Review copy provided by the publisher.
Between my downloading this book from NetGalley and reading it, it won the National Book Award, so it’s clear that I’m not the only one giving it a look these days.
I think with books like this it’s important to understand what they are and are not. This is a map, a highlights version, hitting the high points. You can’t do four hundred years of history of a large portion of a continent and the people who live on it and go into really satisfying analysis and detail about…really much of any of it. So if you aren’t very familiar with Indigenous history in the US, this is a book that will have you making a list of what else is out there that you should find out about in more depth.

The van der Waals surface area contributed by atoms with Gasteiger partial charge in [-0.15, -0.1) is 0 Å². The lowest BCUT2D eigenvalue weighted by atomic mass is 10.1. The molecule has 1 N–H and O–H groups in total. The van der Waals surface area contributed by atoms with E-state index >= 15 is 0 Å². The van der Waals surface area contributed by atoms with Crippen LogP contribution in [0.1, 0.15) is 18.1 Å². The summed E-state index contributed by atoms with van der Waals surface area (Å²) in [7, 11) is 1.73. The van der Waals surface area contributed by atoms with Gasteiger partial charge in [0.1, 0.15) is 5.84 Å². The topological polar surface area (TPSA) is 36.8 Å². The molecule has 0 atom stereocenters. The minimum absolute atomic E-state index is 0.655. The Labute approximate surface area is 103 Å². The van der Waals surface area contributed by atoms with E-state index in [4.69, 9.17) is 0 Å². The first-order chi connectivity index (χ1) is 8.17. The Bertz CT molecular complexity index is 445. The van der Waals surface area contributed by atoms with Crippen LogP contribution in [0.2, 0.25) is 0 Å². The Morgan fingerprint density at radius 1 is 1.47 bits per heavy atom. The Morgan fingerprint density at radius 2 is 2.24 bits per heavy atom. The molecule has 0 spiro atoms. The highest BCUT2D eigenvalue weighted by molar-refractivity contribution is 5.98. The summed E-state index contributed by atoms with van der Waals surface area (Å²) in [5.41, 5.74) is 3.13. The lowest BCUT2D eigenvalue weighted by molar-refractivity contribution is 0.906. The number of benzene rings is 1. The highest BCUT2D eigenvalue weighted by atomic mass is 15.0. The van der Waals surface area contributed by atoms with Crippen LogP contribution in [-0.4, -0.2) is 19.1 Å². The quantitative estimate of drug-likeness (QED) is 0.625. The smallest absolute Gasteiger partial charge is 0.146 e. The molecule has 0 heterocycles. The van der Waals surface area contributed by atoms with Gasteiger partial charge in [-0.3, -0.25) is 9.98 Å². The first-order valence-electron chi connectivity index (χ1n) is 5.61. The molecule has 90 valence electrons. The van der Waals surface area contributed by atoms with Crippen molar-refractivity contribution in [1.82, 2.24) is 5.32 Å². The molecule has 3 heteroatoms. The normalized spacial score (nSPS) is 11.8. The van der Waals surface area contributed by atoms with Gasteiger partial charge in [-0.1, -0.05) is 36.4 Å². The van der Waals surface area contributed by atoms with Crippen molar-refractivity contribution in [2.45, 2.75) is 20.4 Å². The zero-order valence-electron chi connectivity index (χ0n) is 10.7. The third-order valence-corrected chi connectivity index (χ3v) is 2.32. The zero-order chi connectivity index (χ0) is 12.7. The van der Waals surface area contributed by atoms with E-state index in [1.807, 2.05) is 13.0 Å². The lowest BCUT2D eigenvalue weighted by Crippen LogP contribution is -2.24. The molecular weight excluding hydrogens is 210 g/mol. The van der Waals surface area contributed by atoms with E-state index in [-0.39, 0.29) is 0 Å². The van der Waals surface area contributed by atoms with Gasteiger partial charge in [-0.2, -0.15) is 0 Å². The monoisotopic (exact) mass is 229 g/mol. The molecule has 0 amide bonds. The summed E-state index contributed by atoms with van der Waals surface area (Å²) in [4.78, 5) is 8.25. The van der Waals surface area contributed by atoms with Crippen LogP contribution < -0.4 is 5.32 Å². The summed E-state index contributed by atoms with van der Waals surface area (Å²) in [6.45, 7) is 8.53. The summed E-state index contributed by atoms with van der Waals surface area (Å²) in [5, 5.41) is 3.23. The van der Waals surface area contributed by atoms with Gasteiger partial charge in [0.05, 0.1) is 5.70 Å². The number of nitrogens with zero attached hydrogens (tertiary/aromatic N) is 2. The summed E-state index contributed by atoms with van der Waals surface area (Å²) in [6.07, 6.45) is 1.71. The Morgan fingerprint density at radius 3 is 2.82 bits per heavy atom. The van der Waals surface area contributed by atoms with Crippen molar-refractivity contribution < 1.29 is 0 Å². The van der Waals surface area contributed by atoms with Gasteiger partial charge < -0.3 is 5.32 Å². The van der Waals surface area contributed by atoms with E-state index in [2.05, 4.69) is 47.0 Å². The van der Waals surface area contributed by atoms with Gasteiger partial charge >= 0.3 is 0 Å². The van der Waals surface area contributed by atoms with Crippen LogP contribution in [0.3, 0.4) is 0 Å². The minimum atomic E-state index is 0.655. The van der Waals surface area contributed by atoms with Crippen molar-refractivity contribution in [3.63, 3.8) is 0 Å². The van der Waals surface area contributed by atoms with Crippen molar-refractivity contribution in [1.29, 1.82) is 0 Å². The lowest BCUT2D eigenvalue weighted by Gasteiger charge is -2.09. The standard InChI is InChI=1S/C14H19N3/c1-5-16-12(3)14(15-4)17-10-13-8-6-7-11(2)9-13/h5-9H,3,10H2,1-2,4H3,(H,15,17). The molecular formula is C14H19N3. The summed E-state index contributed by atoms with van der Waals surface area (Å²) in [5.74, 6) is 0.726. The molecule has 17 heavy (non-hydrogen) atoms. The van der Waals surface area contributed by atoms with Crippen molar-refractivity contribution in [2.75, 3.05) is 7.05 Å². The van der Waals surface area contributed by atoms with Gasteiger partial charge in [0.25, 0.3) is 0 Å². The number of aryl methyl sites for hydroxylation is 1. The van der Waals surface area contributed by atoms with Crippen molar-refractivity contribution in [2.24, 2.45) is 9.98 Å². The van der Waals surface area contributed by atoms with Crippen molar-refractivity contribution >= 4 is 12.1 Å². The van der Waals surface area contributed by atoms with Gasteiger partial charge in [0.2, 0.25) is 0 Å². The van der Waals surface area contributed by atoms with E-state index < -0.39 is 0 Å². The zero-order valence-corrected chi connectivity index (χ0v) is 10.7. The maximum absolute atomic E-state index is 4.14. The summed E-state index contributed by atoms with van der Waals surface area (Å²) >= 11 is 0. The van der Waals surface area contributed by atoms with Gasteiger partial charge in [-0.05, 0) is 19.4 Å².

If you have taken the time to become familiar with Indigenous history in the US in some depth, you will probably only encounter one or two concepts and figures that are new to you. If your reading intention is to murmur, “I never knew that about the Mandan!” or similar phrases, you will likely come away from this large and magisterial work disappointed. Its purpose is relational, contextual. For the relatively informed reader, it is putting together pieces that you may previously have only had separately, the Ghost Dance and the arguments about citizenship in their temporal proximity.
It’s easy to see why it won a National Book Award; it’s a very useful sort of road map to have, to put this kind of information together and be able to have it all in one place, to be able to gesture clearly to the informed and the uninformed alike and say, look, these are the throughlines, these are the themes, this is what was happening all along. And Blackhawk does a very clear and briskly-written job of that.